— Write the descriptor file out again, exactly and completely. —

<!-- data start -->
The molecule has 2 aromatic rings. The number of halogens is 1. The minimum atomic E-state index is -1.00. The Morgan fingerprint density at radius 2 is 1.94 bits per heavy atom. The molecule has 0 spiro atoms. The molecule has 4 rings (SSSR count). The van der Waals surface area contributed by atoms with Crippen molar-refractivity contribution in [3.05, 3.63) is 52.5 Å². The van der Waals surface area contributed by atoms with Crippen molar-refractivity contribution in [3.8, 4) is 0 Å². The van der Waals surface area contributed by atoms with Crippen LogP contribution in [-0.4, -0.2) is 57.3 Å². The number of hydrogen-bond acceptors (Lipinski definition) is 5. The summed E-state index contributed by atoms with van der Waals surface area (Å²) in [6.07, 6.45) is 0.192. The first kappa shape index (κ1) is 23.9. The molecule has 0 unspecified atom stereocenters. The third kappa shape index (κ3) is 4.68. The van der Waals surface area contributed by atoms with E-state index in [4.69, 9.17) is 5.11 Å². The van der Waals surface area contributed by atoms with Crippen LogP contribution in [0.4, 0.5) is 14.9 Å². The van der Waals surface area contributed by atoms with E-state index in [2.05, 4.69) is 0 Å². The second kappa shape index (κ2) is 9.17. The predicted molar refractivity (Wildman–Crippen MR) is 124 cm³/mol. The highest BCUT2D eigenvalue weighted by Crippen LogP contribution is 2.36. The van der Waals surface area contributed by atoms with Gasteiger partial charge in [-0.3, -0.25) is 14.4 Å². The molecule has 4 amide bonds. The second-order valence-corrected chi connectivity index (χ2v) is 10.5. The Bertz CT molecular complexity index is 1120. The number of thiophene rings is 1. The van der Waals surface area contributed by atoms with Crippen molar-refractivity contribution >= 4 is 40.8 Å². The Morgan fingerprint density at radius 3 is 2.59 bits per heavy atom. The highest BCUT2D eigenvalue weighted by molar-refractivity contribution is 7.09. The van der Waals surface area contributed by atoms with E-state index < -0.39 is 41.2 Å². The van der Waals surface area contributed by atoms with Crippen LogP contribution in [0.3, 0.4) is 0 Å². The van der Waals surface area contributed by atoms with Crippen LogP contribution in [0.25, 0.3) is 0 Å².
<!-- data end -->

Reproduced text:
The molecule has 2 aromatic rings. The number of halogens is 1. The minimum atomic E-state index is -1.00. The Morgan fingerprint density at radius 2 is 1.94 bits per heavy atom. The molecule has 0 spiro atoms. The molecule has 4 rings (SSSR count). The van der Waals surface area contributed by atoms with Crippen molar-refractivity contribution in [3.05, 3.63) is 52.5 Å². The van der Waals surface area contributed by atoms with Crippen molar-refractivity contribution in [3.8, 4) is 0 Å². The van der Waals surface area contributed by atoms with Crippen LogP contribution in [-0.4, -0.2) is 57.3 Å². The number of hydrogen-bond acceptors (Lipinski definition) is 5. The summed E-state index contributed by atoms with van der Waals surface area (Å²) in [6.07, 6.45) is 0.192. The first kappa shape index (κ1) is 23.9. The molecule has 0 unspecified atom stereocenters. The third kappa shape index (κ3) is 4.68. The van der Waals surface area contributed by atoms with E-state index in [4.69, 9.17) is 5.11 Å². The van der Waals surface area contributed by atoms with Crippen LogP contribution in [0.4, 0.5) is 14.9 Å². The van der Waals surface area contributed by atoms with E-state index in [2.05, 4.69) is 0 Å². The second kappa shape index (κ2) is 9.17. The predicted molar refractivity (Wildman–Crippen MR) is 124 cm³/mol. The highest BCUT2D eigenvalue weighted by Crippen LogP contribution is 2.36. The van der Waals surface area contributed by atoms with Gasteiger partial charge in [-0.3, -0.25) is 14.4 Å². The molecule has 4 amide bonds. The second-order valence-corrected chi connectivity index (χ2v) is 10.5. The Bertz CT molecular complexity index is 1120. The number of thiophene rings is 1. The van der Waals surface area contributed by atoms with Crippen molar-refractivity contribution >= 4 is 40.8 Å². The Morgan fingerprint density at radius 3 is 2.59 bits per heavy atom. The highest BCUT2D eigenvalue weighted by molar-refractivity contribution is 7.09. The van der Waals surface area contributed by atoms with E-state index < -0.39 is 41.2 Å². The van der Waals surface area contributed by atoms with Crippen LogP contribution in [0.3, 0.4) is 0 Å². The van der Waals surface area contributed by atoms with Crippen LogP contribution in [0.25, 0.3) is 0 Å².